Gilboa et al. (2008) illustrate ambiguity aversion by the hypothetical deliberations of Ann, an admissions officer for a graduate program. Ann is reviewing the files of two applicants: X, who comes from a college that is well known to Ann, and Y, who comes from a foreign country and unfamiliar college. Based on her experience with similar students in the program, she estimates that X has a probability of 0.6 of successfully graduating from the program. For applicant Y, lacking any basis for a more informed estimate, she assumes a probability of success equal to the success rate for all students, which happens to also be 0.6. The probabilities assigned to each candidate are equal, so by standard decision theory, Ann should be indifferent to choosing one applicant or the other. However, the two probabilities do not “feel” the same. They differ in the ambiguity associated with the numerical value, and it would not be surprising if Ann were to bet on X in preference to Y.

Various alternatives to the standard approach have been suggested (Appendix 2). Ellsberg (2001: 190-199) suggests the use of the restricted Bayes/Hurwicz criterion. Gilboa and Schmeidler (1989) have developed an approach based on Maxmin Expected Utility (MEU), which seeks to avoid worst-case outcomes. The more general α-MEU decision criterion weighs both worst-case and best-case outcomes (Ghirardato et al. 2004, Basili and Zappia 2010). Schmeidler (1989) developed an alternative called Choquet Expected Utility (CEU), in which probabilities are treated as nonadditive. This approach has been further elaborated by Basili (2006) and Basili et al. (2008).

Empirical studies of decisions in the face of ambiguity reveal a complicated pattern (Viscusi and Chesson 1999, Di Mauro and Maffioletti 2004). Decision makers tend to be ambiguity-adverse with respect to low probability losses, which can be viewed as a kind of pessimism motivated by fear of worst-case scenarios. Conversely, with respect to low probability gains, decision makers often exhibit ambiguity-seeking behavior, reflecting optimism triggered by hope for best-case scenarios. However, with respect to (presumably familiar) high probability events, rather than being ambiguity-neutral, in many cases decision makers demonstrate a crossover to reverse ambiguity attitude displayed for low probability events. In other words, they display ambiguity seeking for high probability losses and ambiguity aversion for high probability gains. Viscusi and Chesson (1999) document a reversal in ambiguity attitude by coastal business owners and managers asked to decide where to locate a new business, based on hypothetical information about the risks of storm damage. In cases in which the mean risk of damage is low, respondents prefer locations where experts agree about the degree of risk (ambiguity aversion), whereas when the mean risk is high, they preferred locations where experts disagreed (ambiguity seeking), perhaps reflecting a hope that the more favorable risk estimates would prevail.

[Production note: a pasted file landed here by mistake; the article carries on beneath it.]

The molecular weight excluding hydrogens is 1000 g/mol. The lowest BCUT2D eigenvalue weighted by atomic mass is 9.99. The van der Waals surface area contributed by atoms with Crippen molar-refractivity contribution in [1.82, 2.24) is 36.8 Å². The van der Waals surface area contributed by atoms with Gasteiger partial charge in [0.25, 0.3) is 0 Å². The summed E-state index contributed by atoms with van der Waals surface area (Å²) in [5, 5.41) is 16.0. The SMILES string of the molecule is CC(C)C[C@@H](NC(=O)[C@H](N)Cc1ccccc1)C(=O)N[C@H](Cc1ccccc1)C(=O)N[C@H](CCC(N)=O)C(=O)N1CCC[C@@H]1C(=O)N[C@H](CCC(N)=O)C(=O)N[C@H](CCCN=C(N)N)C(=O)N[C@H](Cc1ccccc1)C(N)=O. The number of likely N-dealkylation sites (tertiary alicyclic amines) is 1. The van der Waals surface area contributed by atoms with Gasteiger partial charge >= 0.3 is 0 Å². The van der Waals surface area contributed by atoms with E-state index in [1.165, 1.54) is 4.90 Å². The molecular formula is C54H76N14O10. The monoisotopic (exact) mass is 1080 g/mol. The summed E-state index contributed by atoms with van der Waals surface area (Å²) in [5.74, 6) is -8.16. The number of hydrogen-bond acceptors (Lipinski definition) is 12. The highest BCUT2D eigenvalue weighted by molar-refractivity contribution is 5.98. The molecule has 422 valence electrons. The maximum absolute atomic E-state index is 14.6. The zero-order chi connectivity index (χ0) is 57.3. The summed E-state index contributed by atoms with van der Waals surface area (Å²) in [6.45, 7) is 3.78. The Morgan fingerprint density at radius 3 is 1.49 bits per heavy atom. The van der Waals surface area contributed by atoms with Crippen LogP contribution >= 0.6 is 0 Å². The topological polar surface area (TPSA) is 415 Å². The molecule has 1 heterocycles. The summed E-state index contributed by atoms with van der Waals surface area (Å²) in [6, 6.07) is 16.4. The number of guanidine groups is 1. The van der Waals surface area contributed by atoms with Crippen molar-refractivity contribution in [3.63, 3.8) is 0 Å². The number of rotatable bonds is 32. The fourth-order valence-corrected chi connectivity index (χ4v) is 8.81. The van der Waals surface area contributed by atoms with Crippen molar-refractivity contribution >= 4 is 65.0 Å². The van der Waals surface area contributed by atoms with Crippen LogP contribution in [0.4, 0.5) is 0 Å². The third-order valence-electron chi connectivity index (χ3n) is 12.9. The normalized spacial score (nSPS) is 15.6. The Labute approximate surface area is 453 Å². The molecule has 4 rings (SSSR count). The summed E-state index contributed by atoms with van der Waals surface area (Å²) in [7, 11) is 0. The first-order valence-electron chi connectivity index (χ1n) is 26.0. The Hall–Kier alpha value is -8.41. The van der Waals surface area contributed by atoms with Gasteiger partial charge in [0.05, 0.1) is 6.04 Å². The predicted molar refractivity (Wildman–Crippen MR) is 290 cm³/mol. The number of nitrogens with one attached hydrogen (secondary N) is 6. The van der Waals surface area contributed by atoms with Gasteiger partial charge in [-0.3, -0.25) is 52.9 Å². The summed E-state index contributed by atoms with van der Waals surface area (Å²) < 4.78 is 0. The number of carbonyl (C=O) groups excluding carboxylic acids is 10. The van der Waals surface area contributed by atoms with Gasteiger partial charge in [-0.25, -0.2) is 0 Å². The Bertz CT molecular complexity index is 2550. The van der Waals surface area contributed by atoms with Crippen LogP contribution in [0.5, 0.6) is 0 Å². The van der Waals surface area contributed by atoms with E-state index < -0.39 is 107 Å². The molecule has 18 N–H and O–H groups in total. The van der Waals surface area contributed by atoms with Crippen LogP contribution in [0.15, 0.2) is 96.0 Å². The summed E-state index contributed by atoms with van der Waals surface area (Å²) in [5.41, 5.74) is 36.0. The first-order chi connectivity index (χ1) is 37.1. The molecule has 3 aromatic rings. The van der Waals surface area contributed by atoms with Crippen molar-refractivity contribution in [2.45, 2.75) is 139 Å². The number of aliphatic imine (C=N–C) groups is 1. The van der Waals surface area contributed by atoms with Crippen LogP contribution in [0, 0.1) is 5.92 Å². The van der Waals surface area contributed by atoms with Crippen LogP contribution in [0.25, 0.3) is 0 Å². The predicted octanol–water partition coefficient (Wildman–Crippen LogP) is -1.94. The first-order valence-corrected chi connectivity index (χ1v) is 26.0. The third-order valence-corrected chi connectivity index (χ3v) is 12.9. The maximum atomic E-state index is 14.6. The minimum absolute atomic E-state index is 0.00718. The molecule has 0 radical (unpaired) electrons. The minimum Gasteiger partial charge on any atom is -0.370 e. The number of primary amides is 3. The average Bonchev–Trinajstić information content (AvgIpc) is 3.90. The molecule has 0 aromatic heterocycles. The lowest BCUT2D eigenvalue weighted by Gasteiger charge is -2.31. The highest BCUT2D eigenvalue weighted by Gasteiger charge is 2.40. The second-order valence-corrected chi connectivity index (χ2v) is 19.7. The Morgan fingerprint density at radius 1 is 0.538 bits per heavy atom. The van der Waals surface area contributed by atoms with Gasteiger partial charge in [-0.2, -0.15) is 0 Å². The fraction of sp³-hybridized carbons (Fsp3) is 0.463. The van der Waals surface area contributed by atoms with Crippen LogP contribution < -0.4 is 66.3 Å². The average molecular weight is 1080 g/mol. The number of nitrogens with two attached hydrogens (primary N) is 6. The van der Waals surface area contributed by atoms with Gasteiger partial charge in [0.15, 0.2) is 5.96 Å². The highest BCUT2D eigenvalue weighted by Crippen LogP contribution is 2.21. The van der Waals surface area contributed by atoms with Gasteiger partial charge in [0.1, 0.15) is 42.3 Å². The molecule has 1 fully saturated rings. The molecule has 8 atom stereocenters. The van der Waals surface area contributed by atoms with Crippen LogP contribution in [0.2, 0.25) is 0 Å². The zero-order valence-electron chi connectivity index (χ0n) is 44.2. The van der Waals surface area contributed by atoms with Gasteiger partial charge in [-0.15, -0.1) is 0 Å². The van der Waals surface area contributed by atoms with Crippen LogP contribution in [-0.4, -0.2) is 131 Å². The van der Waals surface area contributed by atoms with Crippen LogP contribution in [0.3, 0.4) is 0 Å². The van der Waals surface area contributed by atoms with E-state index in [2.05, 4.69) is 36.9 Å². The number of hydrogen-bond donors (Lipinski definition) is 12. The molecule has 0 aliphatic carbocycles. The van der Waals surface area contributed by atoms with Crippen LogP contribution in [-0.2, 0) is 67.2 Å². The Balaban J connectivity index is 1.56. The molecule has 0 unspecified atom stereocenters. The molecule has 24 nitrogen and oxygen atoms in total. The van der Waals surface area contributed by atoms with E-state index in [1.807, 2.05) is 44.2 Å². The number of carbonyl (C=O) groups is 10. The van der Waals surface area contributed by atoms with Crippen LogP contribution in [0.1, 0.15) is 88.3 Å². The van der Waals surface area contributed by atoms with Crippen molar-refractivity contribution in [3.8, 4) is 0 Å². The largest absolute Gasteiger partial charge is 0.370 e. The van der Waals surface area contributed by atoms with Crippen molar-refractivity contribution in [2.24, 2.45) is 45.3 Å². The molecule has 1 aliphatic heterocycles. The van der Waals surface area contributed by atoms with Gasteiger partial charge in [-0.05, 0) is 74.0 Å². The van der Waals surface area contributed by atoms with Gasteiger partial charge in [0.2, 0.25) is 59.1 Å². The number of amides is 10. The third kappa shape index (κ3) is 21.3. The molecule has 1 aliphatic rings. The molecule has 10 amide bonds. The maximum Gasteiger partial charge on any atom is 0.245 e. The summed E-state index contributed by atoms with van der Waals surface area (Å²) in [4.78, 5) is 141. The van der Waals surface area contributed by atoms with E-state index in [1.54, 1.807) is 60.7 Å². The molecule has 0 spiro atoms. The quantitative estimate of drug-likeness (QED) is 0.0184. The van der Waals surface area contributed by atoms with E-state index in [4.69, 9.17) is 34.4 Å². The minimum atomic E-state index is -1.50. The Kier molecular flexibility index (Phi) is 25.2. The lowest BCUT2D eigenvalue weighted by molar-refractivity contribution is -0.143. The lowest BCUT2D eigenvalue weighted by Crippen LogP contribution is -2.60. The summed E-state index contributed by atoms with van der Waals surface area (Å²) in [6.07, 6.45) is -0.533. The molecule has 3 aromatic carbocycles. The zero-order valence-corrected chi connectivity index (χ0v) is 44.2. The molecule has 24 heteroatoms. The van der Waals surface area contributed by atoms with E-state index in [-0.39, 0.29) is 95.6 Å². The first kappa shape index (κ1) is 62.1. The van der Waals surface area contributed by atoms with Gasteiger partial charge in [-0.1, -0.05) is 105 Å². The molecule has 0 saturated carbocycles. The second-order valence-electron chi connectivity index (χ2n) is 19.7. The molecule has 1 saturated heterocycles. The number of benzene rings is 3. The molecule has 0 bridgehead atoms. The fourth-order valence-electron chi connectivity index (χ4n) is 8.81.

It has been well documented that attitudes toward ambiguity lead decision makers to violate the predictions of expected utility theory (von Neumann and Morgenstern 1944) or subjective expected utility (Savage 1954). From a descriptive standpoint, behaviors such as the Ellsberg paradox, or precautionary measures taken to avoid catastrophes with low but ambiguous probabilities, are a common phenomenon. More controversial is the normative value of ambiguity attitudes in setting rational public policy.

Statistician and Bayesian decision theorist Dennis Lindley (2006) denies any normative role for precaution based on ambiguity attitudes. According to Lindley, ambiguity-adverse choices made by subjects in the Ellsberg paradox are “ridiculous” because they are incoherent, that is, they lead to violations of sensible axioms of expected utility or subjective expected utility theory (Lindley 2006:157). For Lindley, those axioms characterize rational decisions, and their violation simply indicates that such ambiguity avoidance must be an error in decision making, however intuitively appealing it might be. A number of economists and risk analysts agree (for example, Peterson 2006).

Ellsberg (2001) does not view ambiguity-induced violations of decision-theoretic axioms as irrational. Rather, he traces the disagreement to a difference in opinion about the relevance of certain kinds of information. He suggests that those who ignore their own perceptions of ambiguity in order to act consistently with an axiomatic framework are, in fact, behaving irrationally because they fail to distinguish situations in which the consequences of one’s actions are well known from those in which they are not (Ellsberg 2001).

Similarly, Hansson (2009) criticizes the misapplication of probabilistic risk analysis, which proceeds on the assumption that reliable probabilities can be specified for all outcomes, to situations with ambiguous outcomes. This misuse of probabilistic decision logic in situations in which it does not apply he terms the tuxedo fallacy. The name comes from casino games, such as roulette, where probabilities are well known, and probabilistic reasoning can be applied. Much of real life, Hansson argues, is more like an expedition into an unknown jungle, where hazards are known to exist, but their nature and probabilities cannot be reliably quantified. Some of these uncertainties may extend beyond the ambiguity considered by Ellsberg, and include areas of complete ignorance, or unknown unknowns.